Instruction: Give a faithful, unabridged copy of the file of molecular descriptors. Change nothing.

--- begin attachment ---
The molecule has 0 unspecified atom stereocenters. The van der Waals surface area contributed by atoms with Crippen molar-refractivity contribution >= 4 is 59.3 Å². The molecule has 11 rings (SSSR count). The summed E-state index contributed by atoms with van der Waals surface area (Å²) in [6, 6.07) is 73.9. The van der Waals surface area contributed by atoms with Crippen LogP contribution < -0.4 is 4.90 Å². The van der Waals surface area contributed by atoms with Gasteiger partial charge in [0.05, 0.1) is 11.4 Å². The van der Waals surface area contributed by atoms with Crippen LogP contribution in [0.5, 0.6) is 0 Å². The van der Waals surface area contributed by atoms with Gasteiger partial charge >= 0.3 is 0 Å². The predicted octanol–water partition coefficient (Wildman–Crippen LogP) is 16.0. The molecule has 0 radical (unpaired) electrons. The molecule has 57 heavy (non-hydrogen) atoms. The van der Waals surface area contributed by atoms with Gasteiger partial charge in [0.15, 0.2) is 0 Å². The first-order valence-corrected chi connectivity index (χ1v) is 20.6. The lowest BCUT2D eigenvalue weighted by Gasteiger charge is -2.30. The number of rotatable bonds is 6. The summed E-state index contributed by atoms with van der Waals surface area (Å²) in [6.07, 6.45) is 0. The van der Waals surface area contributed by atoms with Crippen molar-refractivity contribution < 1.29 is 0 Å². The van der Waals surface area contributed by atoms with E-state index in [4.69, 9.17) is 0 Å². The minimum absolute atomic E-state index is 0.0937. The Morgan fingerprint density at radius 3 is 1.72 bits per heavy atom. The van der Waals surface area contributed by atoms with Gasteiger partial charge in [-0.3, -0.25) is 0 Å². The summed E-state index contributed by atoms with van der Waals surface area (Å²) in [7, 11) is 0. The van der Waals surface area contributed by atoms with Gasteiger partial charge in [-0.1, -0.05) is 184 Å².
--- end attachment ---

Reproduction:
The molecule has 0 unspecified atom stereocenters. The van der Waals surface area contributed by atoms with Crippen molar-refractivity contribution >= 4 is 59.3 Å². The molecule has 11 rings (SSSR count). The summed E-state index contributed by atoms with van der Waals surface area (Å²) in [6, 6.07) is 73.9. The van der Waals surface area contributed by atoms with Crippen LogP contribution < -0.4 is 4.90 Å². The van der Waals surface area contributed by atoms with Gasteiger partial charge in [0.05, 0.1) is 11.4 Å². The van der Waals surface area contributed by atoms with Crippen LogP contribution in [0.5, 0.6) is 0 Å². The van der Waals surface area contributed by atoms with Gasteiger partial charge >= 0.3 is 0 Å². The predicted octanol–water partition coefficient (Wildman–Crippen LogP) is 16.0. The molecule has 0 radical (unpaired) electrons. The molecule has 57 heavy (non-hydrogen) atoms. The van der Waals surface area contributed by atoms with Gasteiger partial charge in [0.15, 0.2) is 0 Å². The first-order valence-corrected chi connectivity index (χ1v) is 20.6. The lowest BCUT2D eigenvalue weighted by Gasteiger charge is -2.30. The number of rotatable bonds is 6. The summed E-state index contributed by atoms with van der Waals surface area (Å²) in [6.07, 6.45) is 0. The van der Waals surface area contributed by atoms with Crippen molar-refractivity contribution < 1.29 is 0 Å². The van der Waals surface area contributed by atoms with E-state index in [4.69, 9.17) is 0 Å². The minimum absolute atomic E-state index is 0.0937. The Morgan fingerprint density at radius 3 is 1.72 bits per heavy atom. The van der Waals surface area contributed by atoms with Gasteiger partial charge in [-0.3, -0.25) is 0 Å². The summed E-state index contributed by atoms with van der Waals surface area (Å²) in [7, 11) is 0. The van der Waals surface area contributed by atoms with Gasteiger partial charge in [-0.1, -0.05) is 184 Å².